Choice overload plagues most internet users. In August of 2021, Statista reported that in an “internet minute,” Facebook users shared over 240,000 photos, Twitter users posted 575,000 tweets, and Discord users sent 668,000 messages. In the same internet minute, TikTok users watched 167M videos, Facebook Live videos received 44M views, and users conducted 5.7M Google searches. The rise of new forms of content online only serves to increase this overload; as the co-founder of NFT marketplace OpenSea recently noted, the number of NFTs on the platform has already surpassed the number of websites on the internet in 2010.
Not only do many consumers find themselves overwhelmed by the sheer amount of content, but also in this age of misinformation, they may struggle to make decisions about which content is factual, helpful, or relevant to them.
Over the past few years at Bessemer, we’ve witnessed an emergence of tools and marketplaces that curate the information we consume and also the media we see online—including who we follow, our interests, and our preferences.
That’s why we believe the future of content curation will reduce the friction of search and reduce the self-education required to navigate the internet. In this article, we’ll break down the trends pushing us towards a more curated internet, examine how platforms are curating today, and explore the exciting new business models leveraging the opportunities that curation provides.
Beyond the sheer amount of content online, there are four trends accelerating the demand for curation.
1. The emergence of creators as vertical-specific search engines. Creators are often the entry point of choice for people on the internet. Rather than attempt to find the products and services that they want through Google search, consumers are increasingly turning to trusted advisors in the form of creators. These creators present content and products consumers know they will like, because they like and trust the content and tastes of the creator. As a result, creators are increasingly adopting curation tools to better serve their followers. Examples include content tools like Fanhouse, writing tools like Substack and Mirror, and eCommerce product aggregators like LTK (formerly LiketoKnowIt) and Voila.
2. Decreasing trust in large social and search companies. Concurrent with the rise of creator-driven discovery is a general sense of dwindling trust in the companies consumers have historically relied on to find online content and products. As Sari Zout, founder of Startupy, explains, the historical monetization of content via the ads model has meant that “curation takes a backseat to featuring advertisers.” This means that “there is just less digital real estate available to curate your own recommendations,” and the content that is shown is designed to maximize monetization potential for the platform.In part due to this misalignment of incentives, content and product discovery platforms that monetize through ads have lost the trust of some consumers. In addition, the ads model has contributed to low consumer trust in social media. According to a recent Pew survey conducted in 2021, just 27% of surveyed Americans reported that they trust social media.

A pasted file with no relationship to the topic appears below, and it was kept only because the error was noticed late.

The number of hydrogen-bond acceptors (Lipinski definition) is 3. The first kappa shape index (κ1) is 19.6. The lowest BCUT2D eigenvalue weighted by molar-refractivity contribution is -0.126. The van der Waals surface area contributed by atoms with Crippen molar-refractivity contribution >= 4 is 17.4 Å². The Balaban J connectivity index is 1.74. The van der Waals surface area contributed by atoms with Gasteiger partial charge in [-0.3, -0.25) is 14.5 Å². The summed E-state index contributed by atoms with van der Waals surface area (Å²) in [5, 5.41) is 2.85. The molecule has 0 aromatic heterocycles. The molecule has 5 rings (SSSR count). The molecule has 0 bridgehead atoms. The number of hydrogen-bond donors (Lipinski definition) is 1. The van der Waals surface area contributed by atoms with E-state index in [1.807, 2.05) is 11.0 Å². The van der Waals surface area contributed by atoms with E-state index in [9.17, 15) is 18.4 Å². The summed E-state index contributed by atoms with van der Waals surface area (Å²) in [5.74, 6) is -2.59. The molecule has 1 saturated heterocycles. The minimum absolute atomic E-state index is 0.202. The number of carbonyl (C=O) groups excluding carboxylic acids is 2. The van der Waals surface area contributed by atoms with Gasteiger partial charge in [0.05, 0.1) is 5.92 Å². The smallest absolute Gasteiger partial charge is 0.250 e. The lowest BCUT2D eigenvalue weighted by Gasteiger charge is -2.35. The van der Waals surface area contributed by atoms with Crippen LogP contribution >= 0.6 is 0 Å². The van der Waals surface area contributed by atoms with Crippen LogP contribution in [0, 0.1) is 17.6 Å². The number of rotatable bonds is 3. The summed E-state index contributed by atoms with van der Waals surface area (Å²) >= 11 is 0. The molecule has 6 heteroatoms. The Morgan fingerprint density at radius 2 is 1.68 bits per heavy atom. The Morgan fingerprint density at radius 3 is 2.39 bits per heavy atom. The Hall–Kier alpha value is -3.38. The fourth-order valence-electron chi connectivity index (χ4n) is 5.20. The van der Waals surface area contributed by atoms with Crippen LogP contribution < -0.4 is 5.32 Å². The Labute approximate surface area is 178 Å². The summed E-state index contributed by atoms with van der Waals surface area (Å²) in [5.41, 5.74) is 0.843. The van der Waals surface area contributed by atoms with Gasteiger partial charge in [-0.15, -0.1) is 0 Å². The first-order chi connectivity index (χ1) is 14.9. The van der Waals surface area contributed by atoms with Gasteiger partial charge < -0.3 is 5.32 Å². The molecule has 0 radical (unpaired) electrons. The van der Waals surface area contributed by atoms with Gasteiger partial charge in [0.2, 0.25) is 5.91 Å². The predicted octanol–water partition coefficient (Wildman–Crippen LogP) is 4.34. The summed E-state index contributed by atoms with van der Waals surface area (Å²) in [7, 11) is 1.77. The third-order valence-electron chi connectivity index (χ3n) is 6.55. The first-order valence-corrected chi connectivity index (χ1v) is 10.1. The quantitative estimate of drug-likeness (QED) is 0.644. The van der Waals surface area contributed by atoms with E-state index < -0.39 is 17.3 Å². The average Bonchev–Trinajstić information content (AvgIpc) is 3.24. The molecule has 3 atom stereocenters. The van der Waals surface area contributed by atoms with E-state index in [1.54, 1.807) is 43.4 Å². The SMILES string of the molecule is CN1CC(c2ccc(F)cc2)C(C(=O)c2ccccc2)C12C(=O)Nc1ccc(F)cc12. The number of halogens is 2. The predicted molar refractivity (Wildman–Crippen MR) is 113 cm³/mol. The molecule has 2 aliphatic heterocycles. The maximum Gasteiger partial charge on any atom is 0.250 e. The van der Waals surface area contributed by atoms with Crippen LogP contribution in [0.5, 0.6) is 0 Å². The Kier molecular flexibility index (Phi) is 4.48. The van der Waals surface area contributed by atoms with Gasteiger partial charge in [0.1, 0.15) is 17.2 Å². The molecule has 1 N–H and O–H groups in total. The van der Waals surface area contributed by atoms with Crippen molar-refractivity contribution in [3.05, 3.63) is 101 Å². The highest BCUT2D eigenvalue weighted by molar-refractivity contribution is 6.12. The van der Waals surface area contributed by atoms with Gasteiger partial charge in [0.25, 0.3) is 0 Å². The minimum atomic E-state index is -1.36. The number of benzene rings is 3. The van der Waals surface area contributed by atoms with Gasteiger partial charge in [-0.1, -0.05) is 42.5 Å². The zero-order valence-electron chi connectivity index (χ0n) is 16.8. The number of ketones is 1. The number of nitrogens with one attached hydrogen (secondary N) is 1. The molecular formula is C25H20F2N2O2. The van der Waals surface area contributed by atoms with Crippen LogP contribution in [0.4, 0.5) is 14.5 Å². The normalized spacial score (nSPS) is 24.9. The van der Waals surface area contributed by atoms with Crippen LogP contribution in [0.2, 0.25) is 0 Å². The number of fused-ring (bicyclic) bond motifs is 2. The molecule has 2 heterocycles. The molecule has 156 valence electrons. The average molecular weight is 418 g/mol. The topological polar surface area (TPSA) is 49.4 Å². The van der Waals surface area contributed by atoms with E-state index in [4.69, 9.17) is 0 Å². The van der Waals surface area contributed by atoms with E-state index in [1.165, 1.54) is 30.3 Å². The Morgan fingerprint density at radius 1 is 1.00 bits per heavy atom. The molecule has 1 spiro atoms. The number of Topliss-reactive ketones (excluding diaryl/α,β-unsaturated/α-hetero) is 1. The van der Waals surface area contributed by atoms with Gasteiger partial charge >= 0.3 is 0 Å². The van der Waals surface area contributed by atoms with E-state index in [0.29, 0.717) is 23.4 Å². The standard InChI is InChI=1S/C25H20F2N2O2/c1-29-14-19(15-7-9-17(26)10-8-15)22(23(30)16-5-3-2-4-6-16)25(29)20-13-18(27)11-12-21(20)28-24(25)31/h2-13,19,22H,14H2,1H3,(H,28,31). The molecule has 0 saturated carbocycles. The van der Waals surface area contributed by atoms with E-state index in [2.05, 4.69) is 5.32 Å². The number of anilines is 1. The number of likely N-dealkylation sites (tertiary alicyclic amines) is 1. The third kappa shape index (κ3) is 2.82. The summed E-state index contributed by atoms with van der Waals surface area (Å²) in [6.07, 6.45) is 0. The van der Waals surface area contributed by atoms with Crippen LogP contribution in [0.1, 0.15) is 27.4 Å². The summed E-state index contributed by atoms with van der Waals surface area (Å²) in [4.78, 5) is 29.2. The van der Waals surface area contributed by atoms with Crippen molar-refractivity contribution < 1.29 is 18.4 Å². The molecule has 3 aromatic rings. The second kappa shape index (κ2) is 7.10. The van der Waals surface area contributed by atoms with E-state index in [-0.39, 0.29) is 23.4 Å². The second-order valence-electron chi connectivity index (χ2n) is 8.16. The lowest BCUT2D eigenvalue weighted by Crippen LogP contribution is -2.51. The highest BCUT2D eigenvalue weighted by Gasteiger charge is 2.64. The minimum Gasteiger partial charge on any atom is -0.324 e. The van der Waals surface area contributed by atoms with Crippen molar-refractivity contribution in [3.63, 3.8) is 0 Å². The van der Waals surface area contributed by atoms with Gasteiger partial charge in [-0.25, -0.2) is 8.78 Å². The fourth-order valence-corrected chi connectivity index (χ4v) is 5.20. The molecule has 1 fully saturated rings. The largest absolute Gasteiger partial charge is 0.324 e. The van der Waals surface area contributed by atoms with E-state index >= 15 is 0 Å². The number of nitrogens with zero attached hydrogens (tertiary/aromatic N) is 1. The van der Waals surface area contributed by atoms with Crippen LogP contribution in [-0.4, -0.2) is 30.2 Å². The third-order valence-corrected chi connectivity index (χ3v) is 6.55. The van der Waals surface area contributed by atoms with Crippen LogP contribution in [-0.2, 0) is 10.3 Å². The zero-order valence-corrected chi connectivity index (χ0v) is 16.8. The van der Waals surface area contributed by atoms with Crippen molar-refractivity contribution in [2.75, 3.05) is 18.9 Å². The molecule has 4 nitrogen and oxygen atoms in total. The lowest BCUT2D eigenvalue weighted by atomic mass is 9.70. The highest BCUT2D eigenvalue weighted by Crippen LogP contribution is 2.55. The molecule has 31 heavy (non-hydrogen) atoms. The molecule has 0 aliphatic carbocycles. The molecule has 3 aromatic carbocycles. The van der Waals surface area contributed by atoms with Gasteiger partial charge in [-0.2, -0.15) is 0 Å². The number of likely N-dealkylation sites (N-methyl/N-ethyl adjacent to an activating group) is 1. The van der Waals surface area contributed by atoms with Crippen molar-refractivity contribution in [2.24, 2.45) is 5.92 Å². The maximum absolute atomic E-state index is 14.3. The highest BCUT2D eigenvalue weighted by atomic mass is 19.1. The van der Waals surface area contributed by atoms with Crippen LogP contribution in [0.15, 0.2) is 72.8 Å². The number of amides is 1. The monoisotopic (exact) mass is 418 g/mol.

3. The increasing importance of online identity, and the rise of “nicheworks.’’ As online identity becomes increasingly important and consumers are more bought in than ever to their online identities and communities, curation has emerged as a form of self-expression that sits in between consumption and creation, reports Brian Solis for Fast Company. Steve Rosenbaum, author of Curation Nation, posits that the behavior of sharing on social media is fundamentally changing the structure of our online relationships, which can be visually represented by a “social graph” or map of relationships between social media usersInstead of our social networks reflecting just the people we know in real life, as we share, we form new connections based on our personal interests. These resulting social graphs are known as “nicheworks,” a term coined by Brian Solis in his Fast Company article.The rise of these interest-based social graphs is re-forming behavior on social platforms. As new platforms allowing for easier and richer “micro” content creation and sharing emerge, social network users are increasingly incentivized to share content to their nicheworks. Curators of content are incentivized both by the value they place in their nicheworks, as well as the ability to leverage curation to express their identity within those nicheworks. For example, gallery platforms like OnCyber and Hyaliko enable NFT enthusiasts to share their collections within their NFT communities by showcasing their favorite pieces in 3D galleries.
4. The increasing power of algorithm-driven curation. Today, curation is also being enabled and accelerated by the use of increasingly powerful personalization algorithms. One of the best current examples is TikTok’s “For You” page which uses a powerful algorithm to show users the content they want to see. Rather than showing content from followers through an algorithm-driven model (Instagram), TikTok curates every viral video created on the platform to provide a true algorithm-driven experience so that users are shown the videos across the internet that are most likely to align with their personal tastes and interests. AI models are becoming increasingly accessible to startups through projects like OpenAI and companies like HuggingFace that release publicly accessible AI models.
Currently we are observing three main types of curation emerging on the consumer internet:
1. Individual & creator-led curation. In this category, individuals are curating through online tools and social platforms. One example is homeware influencer Laura Jackson. Jackson, along with her brother in law Daniel Crow, has garnered over 150,000 Instagram followers by curating her favorite homeware items like mugs, prints, and rugs in aesthetically-pleasing posts. As she told the Financial Times, “In a noisy marketplace, we extract the best….We saw that there was a particular need for a trusted authority that could see everything that’s out there, and bring a really curated, tasteful edit.” Like many influencers on social media, Laura is asked where to buy her recommended items; considering this unique need, companies like LTK are emerging to help creators to earn affiliate revenue from what they post.